BERLIN, July 4 (Reuters) - German manufacturers expect to make more use of “Kurzarbeit” — a short-hours facility aimed at avoiding mass lay-offs — in the coming three months as an economic slowdown leaves its mark on the jobs market, a survey by economic institute Ifo showed.
The survey of some 2,000 companies showed 8.5% of manufacturers expect to use short-hours working in the coming three months, the highest level since early 2013. Some 3.8 percent are already using the facility, Ifo said on Thursday.
The Kurzarbeit scheme was used by many struggling companies in the 2008-2009 recession, allowing them to preserve jobs by cutting employees’ hours when plant usage was low and having the government compensate workers for part of their lost wages.
“The economic slowdown is gradually leaving its mark on the job market,” Timo Wollmershaeuser, head of economic forecasting at Ifo said in a statement.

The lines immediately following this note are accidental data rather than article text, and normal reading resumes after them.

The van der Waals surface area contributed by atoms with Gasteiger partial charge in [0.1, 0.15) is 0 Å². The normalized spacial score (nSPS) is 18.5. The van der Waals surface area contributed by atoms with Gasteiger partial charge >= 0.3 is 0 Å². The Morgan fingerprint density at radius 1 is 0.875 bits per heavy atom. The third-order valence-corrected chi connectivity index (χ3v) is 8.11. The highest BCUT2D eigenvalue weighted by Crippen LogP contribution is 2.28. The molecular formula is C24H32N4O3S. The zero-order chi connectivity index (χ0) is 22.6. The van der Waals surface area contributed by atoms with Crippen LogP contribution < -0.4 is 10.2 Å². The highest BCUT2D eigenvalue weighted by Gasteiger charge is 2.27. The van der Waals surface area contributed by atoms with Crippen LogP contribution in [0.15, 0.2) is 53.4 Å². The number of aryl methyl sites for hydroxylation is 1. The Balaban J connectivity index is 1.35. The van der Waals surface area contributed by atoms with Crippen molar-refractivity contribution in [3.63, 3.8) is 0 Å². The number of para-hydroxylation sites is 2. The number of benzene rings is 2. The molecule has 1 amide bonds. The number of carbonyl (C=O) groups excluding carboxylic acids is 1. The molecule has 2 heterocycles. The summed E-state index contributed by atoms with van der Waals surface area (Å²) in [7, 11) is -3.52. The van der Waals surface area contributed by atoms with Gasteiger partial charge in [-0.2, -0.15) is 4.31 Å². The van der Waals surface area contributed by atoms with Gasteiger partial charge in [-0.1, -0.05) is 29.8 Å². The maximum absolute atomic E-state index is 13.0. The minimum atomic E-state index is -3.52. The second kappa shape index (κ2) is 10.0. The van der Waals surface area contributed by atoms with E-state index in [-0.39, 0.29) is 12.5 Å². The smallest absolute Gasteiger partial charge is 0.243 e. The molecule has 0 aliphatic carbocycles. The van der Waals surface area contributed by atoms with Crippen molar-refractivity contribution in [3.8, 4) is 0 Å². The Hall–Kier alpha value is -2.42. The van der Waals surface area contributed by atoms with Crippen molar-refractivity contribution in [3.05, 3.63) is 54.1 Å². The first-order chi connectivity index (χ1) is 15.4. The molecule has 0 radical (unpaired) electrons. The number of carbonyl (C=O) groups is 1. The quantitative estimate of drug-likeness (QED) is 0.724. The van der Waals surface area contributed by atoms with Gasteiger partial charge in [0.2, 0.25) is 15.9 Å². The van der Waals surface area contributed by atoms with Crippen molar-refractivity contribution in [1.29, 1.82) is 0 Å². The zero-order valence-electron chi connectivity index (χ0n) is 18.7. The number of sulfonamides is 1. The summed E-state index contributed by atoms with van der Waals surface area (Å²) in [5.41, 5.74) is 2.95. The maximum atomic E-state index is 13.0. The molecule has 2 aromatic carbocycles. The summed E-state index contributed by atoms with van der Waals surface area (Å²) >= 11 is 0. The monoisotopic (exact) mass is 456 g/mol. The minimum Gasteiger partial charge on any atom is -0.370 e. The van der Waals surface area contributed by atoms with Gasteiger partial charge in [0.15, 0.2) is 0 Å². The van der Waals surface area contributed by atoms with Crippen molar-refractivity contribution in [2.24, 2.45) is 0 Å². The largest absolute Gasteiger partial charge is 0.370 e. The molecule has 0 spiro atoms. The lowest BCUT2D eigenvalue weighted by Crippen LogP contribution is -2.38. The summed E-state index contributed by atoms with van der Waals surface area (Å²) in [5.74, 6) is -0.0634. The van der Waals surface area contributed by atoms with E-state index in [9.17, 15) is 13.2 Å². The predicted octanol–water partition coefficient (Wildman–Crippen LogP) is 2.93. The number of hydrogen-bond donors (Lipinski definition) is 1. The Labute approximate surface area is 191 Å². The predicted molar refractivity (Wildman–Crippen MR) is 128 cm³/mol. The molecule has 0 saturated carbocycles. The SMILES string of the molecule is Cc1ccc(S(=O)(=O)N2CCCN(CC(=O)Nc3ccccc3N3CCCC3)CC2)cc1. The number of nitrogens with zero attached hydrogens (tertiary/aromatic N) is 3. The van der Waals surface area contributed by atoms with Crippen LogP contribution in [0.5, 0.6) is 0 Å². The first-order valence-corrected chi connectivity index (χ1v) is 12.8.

“German industry has been in recession since the middle of last year. Short-time work is a tool of choice if companies want to retain their skilled workers despite the difficult economic times. “
Unemployment in Germany fell slightly in June compared to the previous month, data from the Federal Labour Office showed on Monday, but there was an increase in the amount of underemployment, clearly pointing to a weakening in the economy.
Seasonally adjusted unemployment fell by 1,000 to 2.281 million compared to the month before. A drop of 3,000 had been forecast. The unemployment rate remained at 5%.
In its 10th year of growth, the German economy is expected to grow by a modest 0.5% this year, according to government projections. (Reporting by Paul Carrel; Editing by Jon Boyle)